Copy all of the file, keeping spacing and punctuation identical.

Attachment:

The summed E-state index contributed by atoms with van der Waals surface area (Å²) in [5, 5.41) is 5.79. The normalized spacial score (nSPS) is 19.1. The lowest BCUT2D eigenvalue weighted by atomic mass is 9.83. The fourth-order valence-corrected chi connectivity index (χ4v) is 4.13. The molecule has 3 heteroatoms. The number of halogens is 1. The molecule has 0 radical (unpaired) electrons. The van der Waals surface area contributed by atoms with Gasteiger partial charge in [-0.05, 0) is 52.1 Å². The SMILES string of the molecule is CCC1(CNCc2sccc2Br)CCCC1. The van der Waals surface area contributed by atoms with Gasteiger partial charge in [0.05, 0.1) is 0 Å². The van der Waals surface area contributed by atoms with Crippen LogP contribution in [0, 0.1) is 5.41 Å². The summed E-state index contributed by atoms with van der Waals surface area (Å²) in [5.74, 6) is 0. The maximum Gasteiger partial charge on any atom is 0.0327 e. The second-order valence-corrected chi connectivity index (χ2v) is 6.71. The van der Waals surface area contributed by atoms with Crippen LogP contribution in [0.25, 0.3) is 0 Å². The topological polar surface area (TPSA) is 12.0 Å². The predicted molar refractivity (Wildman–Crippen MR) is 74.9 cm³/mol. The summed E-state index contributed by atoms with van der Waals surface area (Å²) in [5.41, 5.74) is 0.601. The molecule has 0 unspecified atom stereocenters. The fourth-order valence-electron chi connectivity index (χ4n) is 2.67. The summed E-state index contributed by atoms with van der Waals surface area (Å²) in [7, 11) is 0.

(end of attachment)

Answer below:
The summed E-state index contributed by atoms with van der Waals surface area (Å²) in [5, 5.41) is 5.79. The normalized spacial score (nSPS) is 19.1. The lowest BCUT2D eigenvalue weighted by atomic mass is 9.83. The fourth-order valence-corrected chi connectivity index (χ4v) is 4.13. The molecule has 3 heteroatoms. The number of halogens is 1. The molecule has 0 radical (unpaired) electrons. The van der Waals surface area contributed by atoms with Gasteiger partial charge in [-0.05, 0) is 52.1 Å². The SMILES string of the molecule is CCC1(CNCc2sccc2Br)CCCC1. The van der Waals surface area contributed by atoms with Gasteiger partial charge in [0.05, 0.1) is 0 Å². The van der Waals surface area contributed by atoms with Crippen LogP contribution in [0, 0.1) is 5.41 Å². The summed E-state index contributed by atoms with van der Waals surface area (Å²) in [5.74, 6) is 0. The maximum Gasteiger partial charge on any atom is 0.0327 e. The second-order valence-corrected chi connectivity index (χ2v) is 6.71. The van der Waals surface area contributed by atoms with Crippen LogP contribution in [0.25, 0.3) is 0 Å². The topological polar surface area (TPSA) is 12.0 Å². The predicted molar refractivity (Wildman–Crippen MR) is 74.9 cm³/mol. The summed E-state index contributed by atoms with van der Waals surface area (Å²) in [5.41, 5.74) is 0.601. The molecule has 0 unspecified atom stereocenters. The fourth-order valence-electron chi connectivity index (χ4n) is 2.67. The summed E-state index contributed by atoms with van der Waals surface area (Å²) in [7, 11) is 0.